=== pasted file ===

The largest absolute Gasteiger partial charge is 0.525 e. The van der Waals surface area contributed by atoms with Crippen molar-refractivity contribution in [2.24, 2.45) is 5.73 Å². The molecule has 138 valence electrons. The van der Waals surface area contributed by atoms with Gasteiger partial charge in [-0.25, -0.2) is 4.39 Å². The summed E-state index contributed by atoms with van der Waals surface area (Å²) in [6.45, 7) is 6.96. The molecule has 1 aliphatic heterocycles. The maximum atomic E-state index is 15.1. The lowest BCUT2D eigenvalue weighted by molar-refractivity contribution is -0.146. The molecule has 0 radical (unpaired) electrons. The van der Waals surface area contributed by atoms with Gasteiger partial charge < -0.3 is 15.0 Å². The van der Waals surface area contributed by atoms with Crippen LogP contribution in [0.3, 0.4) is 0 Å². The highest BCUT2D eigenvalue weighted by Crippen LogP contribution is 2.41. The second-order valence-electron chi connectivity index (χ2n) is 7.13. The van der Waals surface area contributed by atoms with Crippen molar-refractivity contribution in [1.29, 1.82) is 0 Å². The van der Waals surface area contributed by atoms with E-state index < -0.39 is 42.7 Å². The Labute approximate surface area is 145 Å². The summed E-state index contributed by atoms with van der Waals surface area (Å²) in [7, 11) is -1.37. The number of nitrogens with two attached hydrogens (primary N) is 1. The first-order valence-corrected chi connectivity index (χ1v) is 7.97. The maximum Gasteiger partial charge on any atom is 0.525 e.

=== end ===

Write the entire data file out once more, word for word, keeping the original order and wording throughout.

The largest absolute Gasteiger partial charge is 0.525 e. The van der Waals surface area contributed by atoms with Crippen molar-refractivity contribution in [2.24, 2.45) is 5.73 Å². The molecule has 138 valence electrons. The van der Waals surface area contributed by atoms with Gasteiger partial charge in [-0.25, -0.2) is 4.39 Å². The summed E-state index contributed by atoms with van der Waals surface area (Å²) in [6.45, 7) is 6.96. The molecule has 1 aliphatic heterocycles. The maximum atomic E-state index is 15.1. The lowest BCUT2D eigenvalue weighted by molar-refractivity contribution is -0.146. The molecule has 0 radical (unpaired) electrons. The van der Waals surface area contributed by atoms with Gasteiger partial charge < -0.3 is 15.0 Å². The van der Waals surface area contributed by atoms with Crippen LogP contribution in [0.3, 0.4) is 0 Å². The highest BCUT2D eigenvalue weighted by Crippen LogP contribution is 2.41. The second-order valence-electron chi connectivity index (χ2n) is 7.13. The van der Waals surface area contributed by atoms with Crippen molar-refractivity contribution in [1.29, 1.82) is 0 Å². The van der Waals surface area contributed by atoms with E-state index < -0.39 is 42.7 Å². The Labute approximate surface area is 145 Å². The summed E-state index contributed by atoms with van der Waals surface area (Å²) in [7, 11) is -1.37. The number of nitrogens with two attached hydrogens (primary N) is 1. The first-order valence-corrected chi connectivity index (χ1v) is 7.97. The maximum Gasteiger partial charge on any atom is 0.525 e.